Round 5 of the Pro 14 sees Ulster travel to Limerick for a tough inter-pro clash with Munster. McFarland’s men are unbeaten this season; however, with wholesale changes to their starting 15, I fear we could struggle.
“These are the games you want to be involved in” (Jean Deysil Former Munster now Ulster forward)
Ulster has had a habit of turning matches around in the final minutes of their games. During the last minutes, Cooney came to the rescue, kicking Ulster to a narrow home victory in Round 1 and 2. McFarland admitted that Ulster are a work in progress but was pleased to pick up two home wins when not at their fluent best.
McFarland: “There is still plenty for Ulster to improve on”
A stuttering win over the Kings set up a clash with the Cheetahs as they looked for four from four. An end to end encounter ended dramatically with a last minute try from Ulster to snatch an away draw. They will need an 80-minute performance if they want to take anything from Thomond Park.
“Two from four is not good enough”: Jerry Flannery, Munster forwards coach
Johann van Graan’s Munster men are two from four in their Pro 14 campaign. However, they are mightily impressive at home. The Reds have captured two wins from two alongside two bonus points; a flattering statistic that covers up their disastrous away form. Muster have lost both matches on the road and also failed to pick any bonus points. Unfortunately for Ulster, Munster are a different beast at home and will fancy themselves to take maximum points on Saturday.
The former Leinsterman was heavily linked with a move to Ulster this summer. However, he opted for the red of Munster in his quest for more game time before Japan 2019. Carbery is a versatile back who is comfortable at both fly-half and fullback. His running game and fast footwork make him a threat that Ulster must nullify this weekend.
The Munster captain epitomises everything that is traditionally good about his side. His physicality, skill and pride in the jersey make him a modern Munster great. Leading by example, O’Mahony is sure to impose his aggressive style on the game and put the inexperienced Ulster side under pressure.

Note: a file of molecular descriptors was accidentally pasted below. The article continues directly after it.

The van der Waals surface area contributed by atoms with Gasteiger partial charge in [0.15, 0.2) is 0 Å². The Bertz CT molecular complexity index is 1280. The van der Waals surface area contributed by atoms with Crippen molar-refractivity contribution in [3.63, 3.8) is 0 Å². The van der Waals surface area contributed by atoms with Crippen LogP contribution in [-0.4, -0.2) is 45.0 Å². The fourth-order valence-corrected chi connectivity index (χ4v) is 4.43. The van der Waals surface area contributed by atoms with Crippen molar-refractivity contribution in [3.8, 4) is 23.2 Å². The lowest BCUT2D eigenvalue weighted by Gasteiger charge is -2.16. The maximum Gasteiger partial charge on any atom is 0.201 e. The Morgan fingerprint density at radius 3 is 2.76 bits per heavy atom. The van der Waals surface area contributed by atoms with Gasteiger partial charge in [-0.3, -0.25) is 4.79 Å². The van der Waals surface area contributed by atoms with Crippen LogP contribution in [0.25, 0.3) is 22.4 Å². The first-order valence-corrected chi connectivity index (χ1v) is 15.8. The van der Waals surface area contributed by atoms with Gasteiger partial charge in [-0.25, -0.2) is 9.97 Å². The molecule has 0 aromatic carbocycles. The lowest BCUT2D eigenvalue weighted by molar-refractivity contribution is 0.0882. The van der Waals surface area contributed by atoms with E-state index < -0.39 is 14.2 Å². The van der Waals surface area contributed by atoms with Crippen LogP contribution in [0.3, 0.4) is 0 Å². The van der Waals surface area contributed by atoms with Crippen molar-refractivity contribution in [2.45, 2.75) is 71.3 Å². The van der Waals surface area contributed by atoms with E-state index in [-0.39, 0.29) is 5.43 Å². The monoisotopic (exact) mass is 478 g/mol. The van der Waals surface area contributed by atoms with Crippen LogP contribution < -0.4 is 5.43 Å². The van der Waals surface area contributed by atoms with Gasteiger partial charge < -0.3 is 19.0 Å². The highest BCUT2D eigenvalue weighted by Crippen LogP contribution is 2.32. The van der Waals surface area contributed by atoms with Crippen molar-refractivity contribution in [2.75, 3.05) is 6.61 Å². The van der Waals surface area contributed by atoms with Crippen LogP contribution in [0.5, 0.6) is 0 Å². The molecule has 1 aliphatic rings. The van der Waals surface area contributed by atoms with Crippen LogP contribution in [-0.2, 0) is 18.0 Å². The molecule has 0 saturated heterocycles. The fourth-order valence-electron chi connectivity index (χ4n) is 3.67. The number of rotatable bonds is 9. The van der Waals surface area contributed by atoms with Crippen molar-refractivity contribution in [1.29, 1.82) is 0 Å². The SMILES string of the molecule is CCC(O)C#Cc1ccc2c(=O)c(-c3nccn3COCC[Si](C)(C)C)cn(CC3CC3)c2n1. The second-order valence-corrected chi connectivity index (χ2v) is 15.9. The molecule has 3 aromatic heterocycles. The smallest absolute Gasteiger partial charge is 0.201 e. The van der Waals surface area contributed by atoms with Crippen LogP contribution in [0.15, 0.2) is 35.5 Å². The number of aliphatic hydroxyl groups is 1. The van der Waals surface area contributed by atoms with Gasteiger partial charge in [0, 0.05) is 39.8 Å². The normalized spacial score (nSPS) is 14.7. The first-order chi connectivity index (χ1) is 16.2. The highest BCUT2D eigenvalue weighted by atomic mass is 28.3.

Cooney has been Ulster’s talisman this season. The scrum-half came to Ulster with the difficult task of replacing Ruan Pienaar. His consistent season last term and ice-cool nerves this term has seen the Dublin man become a crowd favourite. Cooney will be integral to Ulster’s strategy as he looks to control the game with his high tempo passing.
In a backline packed with youth, the Ulster winger will have extra responsibility on his shoulders. With injuries to Stockdale and the retirement of Bowe and Trimble, Gilroy can expect more game time this year and must step up. He certainly has the talent, starting impressively this season, finding himself amongst the tries and Man of the Match awards.
Gilroy will have fond memories of Thomond Park scoring a try that will live long in the memory for Ulster fans in Heineken Cup; a try that helped them to the final in 2012. Ulster could do with some of his magic this weekend.
Looking at Ulster’s team news; I think the best we can hope is a losing bonus point. Call it bravery or naïvety, but so many youngsters against Munster look to spell disaster. The game will ultimately be about character building or crushing. McFarland will hope his side can front up before we see our stars return for European competition.